The use of natural bait, whether live, dead, whole or cut into strips or chunks, makes up a large part of saltwater fishing. In general, the most successful bait is that which is found naturally in a given area and regularly fed upon by the targeted game fish. While various baitfish, shrimp and other organisms that are common to certain areas are often sold in local bait stores, purchasing them regularly can become costly. That is one reason many avid bait fishermen choose to catch their own. Others may simply enjoy the fun and satisfaction of catching bait by their own means. But perhaps the best reason to catch ones own bait is that game fish, more often than not, prefer food they are accustomed to eating from their own environment.
There are numerous ways to catch bait; most involve the use of various nets, but a variety of traps are also used. Squid and large baitfish and, more likely, fish that are caught for both sport and bait can be taken with a baited hook. Keep in mind that many states regulate the types and amounts of bait a person may legally catch, as well as the size and number of nets, traps or other contraptions. State and local regulations should be checked before using any bait-catching devise.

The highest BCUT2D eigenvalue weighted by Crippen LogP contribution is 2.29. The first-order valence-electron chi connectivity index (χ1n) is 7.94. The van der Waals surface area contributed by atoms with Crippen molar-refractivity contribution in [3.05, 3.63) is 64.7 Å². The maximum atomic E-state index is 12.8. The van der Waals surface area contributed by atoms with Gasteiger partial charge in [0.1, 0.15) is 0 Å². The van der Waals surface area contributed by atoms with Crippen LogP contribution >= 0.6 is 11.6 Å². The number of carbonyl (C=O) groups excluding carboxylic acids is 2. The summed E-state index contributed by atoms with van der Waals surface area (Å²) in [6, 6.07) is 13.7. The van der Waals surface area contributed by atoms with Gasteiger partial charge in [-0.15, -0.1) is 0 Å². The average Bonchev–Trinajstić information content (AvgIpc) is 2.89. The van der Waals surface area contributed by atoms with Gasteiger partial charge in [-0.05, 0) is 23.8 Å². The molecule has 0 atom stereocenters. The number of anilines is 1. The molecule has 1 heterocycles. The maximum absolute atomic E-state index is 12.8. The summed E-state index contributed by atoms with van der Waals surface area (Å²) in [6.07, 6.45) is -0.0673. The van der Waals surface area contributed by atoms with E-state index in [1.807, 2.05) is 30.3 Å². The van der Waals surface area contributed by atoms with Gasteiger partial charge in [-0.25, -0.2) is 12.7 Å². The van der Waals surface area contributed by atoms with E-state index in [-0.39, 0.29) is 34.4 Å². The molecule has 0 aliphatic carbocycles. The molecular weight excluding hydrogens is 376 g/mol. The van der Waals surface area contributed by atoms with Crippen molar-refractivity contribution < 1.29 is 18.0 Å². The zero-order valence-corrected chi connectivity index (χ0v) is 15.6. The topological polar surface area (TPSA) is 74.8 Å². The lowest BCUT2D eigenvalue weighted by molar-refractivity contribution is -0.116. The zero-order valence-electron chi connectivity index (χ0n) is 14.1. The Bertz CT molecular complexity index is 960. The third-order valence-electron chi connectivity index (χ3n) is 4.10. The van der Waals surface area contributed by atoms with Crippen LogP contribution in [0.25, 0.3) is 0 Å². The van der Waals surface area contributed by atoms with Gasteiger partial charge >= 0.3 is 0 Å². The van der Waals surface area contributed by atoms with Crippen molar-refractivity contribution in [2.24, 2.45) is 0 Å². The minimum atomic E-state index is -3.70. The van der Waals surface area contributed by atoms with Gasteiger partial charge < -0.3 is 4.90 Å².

Much like the predator game fish that prey upon them, baitfish, shrimp and other living organisms used as bait can be found at various locations throughout the sea. Coincidentally, bait that is found in shallow environs will usually be most effective on shallow-dwelling game fish. The same is true for bait and game fish inhabiting medium depths and deep water. To catch bait in shallow water, anglers employ dip nets, seines and traps in and around aquatic vegetation, jetties, piers and other protected areas. As one moves to deeper water, bait is generally found near offshore reefs, wrecks and oil rigs, where casting nets and traps are the primary means of collection. In offshore open waters (bluewater), where large fish like tuna, billfish and dorado thrive, massive schools of baitfish are often found roaming near the surface or near floating vegetation (kelp). Here, casting nets are used most often.